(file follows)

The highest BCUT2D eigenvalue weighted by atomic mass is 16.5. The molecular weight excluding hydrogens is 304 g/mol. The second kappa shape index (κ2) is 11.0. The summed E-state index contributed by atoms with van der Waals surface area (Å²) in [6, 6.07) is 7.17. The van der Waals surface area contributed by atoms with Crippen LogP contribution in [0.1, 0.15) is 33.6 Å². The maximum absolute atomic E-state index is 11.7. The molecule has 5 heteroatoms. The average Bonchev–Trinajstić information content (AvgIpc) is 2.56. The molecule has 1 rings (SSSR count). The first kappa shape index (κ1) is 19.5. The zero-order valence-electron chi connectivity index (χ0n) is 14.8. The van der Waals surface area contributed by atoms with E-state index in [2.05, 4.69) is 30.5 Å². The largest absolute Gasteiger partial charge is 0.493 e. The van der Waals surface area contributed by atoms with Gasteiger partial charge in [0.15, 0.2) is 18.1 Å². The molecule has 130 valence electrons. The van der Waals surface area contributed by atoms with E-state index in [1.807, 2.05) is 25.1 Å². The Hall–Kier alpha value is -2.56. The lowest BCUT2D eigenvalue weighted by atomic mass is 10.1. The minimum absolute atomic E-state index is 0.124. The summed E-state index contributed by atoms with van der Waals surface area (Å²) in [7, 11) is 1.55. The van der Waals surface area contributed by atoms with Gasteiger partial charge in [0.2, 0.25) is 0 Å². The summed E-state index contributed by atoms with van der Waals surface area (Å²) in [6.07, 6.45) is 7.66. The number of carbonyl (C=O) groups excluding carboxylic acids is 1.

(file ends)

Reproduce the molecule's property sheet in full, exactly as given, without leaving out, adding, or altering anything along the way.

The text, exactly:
The highest BCUT2D eigenvalue weighted by atomic mass is 16.5. The molecular weight excluding hydrogens is 304 g/mol. The second kappa shape index (κ2) is 11.0. The summed E-state index contributed by atoms with van der Waals surface area (Å²) in [6, 6.07) is 7.17. The van der Waals surface area contributed by atoms with Crippen LogP contribution in [0.1, 0.15) is 33.6 Å². The maximum absolute atomic E-state index is 11.7. The molecule has 5 heteroatoms. The average Bonchev–Trinajstić information content (AvgIpc) is 2.56. The molecule has 1 rings (SSSR count). The first kappa shape index (κ1) is 19.5. The zero-order valence-electron chi connectivity index (χ0n) is 14.8. The van der Waals surface area contributed by atoms with E-state index in [2.05, 4.69) is 30.5 Å². The largest absolute Gasteiger partial charge is 0.493 e. The van der Waals surface area contributed by atoms with Gasteiger partial charge in [0.15, 0.2) is 18.1 Å². The molecule has 130 valence electrons. The van der Waals surface area contributed by atoms with E-state index in [1.807, 2.05) is 25.1 Å². The Hall–Kier alpha value is -2.56. The lowest BCUT2D eigenvalue weighted by atomic mass is 10.1. The minimum absolute atomic E-state index is 0.124. The summed E-state index contributed by atoms with van der Waals surface area (Å²) in [7, 11) is 1.55. The van der Waals surface area contributed by atoms with Gasteiger partial charge in [0.2, 0.25) is 0 Å². The summed E-state index contributed by atoms with van der Waals surface area (Å²) in [6.07, 6.45) is 7.66. The number of carbonyl (C=O) groups excluding carboxylic acids is 1.